This year for festivus, my darling friend Jennie wanted to use her grandmother's crystal egg plate, but she had no idea how to make deviled eggs.  Enter me.  A quick call to my stepmother, a walk through of a semblance of a recipe (she cooks like I do), and I was on my way.  They weren't quite as good as hers, though nothing I make ever is, but they were a hit, and a decent first go if I do say so myself.

1 dozen eggs, hardboiled and cooled
(put the eggs into cold water and bring to a boil; boil for 17 minutes and immediately remove from water and immerse into an ice bath)
Peel the eggs, and cut in half.  Place the whites on papertowels to absorb any extra moisture and mash the yolks into dust.  A little more.  A little more than that.  There you go, that should be good.
Add to the yolks: 2 tsp of white vinegar (you may want to add more later, but start here), onion powder, garlic powder, salt, white pepper, 1 tbsp of mustard, and mayo to consistency.  It's all about taste here - start small and add more until you get to a spot you (or your boyfriend and his brother) approve of.  I think I might even like to add chopped up pickled jalapenos and sour relish sometime, but that's neither here nor there.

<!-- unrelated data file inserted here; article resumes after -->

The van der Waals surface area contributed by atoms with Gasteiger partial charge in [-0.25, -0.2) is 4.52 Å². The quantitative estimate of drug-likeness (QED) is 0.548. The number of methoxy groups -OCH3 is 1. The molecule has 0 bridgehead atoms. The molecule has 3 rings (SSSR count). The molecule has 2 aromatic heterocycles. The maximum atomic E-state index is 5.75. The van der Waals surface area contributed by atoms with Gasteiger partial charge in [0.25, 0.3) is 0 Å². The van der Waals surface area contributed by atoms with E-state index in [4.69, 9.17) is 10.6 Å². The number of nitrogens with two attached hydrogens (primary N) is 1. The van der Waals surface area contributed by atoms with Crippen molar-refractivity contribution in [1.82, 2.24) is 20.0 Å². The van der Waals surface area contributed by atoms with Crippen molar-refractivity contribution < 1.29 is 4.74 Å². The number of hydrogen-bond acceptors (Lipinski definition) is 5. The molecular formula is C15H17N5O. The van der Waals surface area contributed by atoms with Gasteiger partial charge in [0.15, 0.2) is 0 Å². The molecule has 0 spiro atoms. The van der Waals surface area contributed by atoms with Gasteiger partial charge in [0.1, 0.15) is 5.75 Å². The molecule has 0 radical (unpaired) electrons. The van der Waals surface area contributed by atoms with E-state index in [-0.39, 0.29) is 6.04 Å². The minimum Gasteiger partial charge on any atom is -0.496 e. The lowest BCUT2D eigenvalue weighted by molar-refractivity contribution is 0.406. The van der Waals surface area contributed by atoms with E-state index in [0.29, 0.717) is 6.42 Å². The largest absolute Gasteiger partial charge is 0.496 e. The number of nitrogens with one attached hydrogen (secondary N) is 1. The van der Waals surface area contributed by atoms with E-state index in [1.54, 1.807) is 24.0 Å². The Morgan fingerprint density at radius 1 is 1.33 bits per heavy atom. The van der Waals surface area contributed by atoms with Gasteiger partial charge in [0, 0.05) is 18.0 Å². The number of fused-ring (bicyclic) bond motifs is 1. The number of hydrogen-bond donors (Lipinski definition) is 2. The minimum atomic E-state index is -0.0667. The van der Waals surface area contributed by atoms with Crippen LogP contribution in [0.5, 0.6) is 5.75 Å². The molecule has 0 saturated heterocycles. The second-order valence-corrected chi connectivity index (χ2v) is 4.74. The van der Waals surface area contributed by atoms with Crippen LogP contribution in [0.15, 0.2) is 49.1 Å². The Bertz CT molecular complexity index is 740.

Put the yolk mixture into a plastic bag and cut off the tip (or a pastry bag with a star tip if you'd prefer) and pipe into the egg halves.
Garnish with whatever you like - paprika, pimentos, olives, sprigs of dill, crumbled bacon, and pickled jalapenos all seem like good options.  Stroke of genius: deviled eggs with crispy bacon on top could equal a great egg dish for a brunch party.  Yes.

Take photos before you bring them to the party or they'll all get eaten and you'll have to post with no photo, yet again.

Saturday, December 4, 2010

Puffcakes


I'm gonna have to go ahead and name these puffcakes.  Although puffins is cute too.
Mini Maple Chocolate Chip Pancake Muffins
1 cup flour
1 teaspoon baking powder
1/2 teaspoon baking soda
1/4 teaspoon salt
2 tablespoons sugar
2/3 cup buttermilk
1 egg
2 tablespoons pure maple syrup
2 tablespoons melted butter
1/2 cup milk chocolate chips
  • Preheat oven to 350 degrees.
  • Combine flour, baking powder, baking soda, salt and sugar in a medium bowl. Sift together with a wire whisk.
  • In another bowl, stir buttermilk, egg, maple syrup and melted butter until just combined.
  • Add wet ingredients to dry ingredients and stir with a spoon until combined.
  • Stir in chocolate chips.
  • Spoon into muffin tins, either minis or regular - no need to spray them if they're nonstick.  The butter in the batter will keep them stick free.  We did spray ours and they ended up a little bit greasy.
  • Bake for 8-9 minutes for mini muffin pan, or 10-12 minutes for regular muffin pan.
  • Makes 24 minis or 9 regulars sized muffins.
Let cool slightly and remove from the pan. You may need to use a toothpick around the edges to separate the pancake muffins from the pan.
Serve immediately with more maple syrup for dunking.

Thursday, December 2, 2010

Wild. Boar. Ragu. . . . Oink.

I'm finally doing it y'all.
Wild Boar Ragu.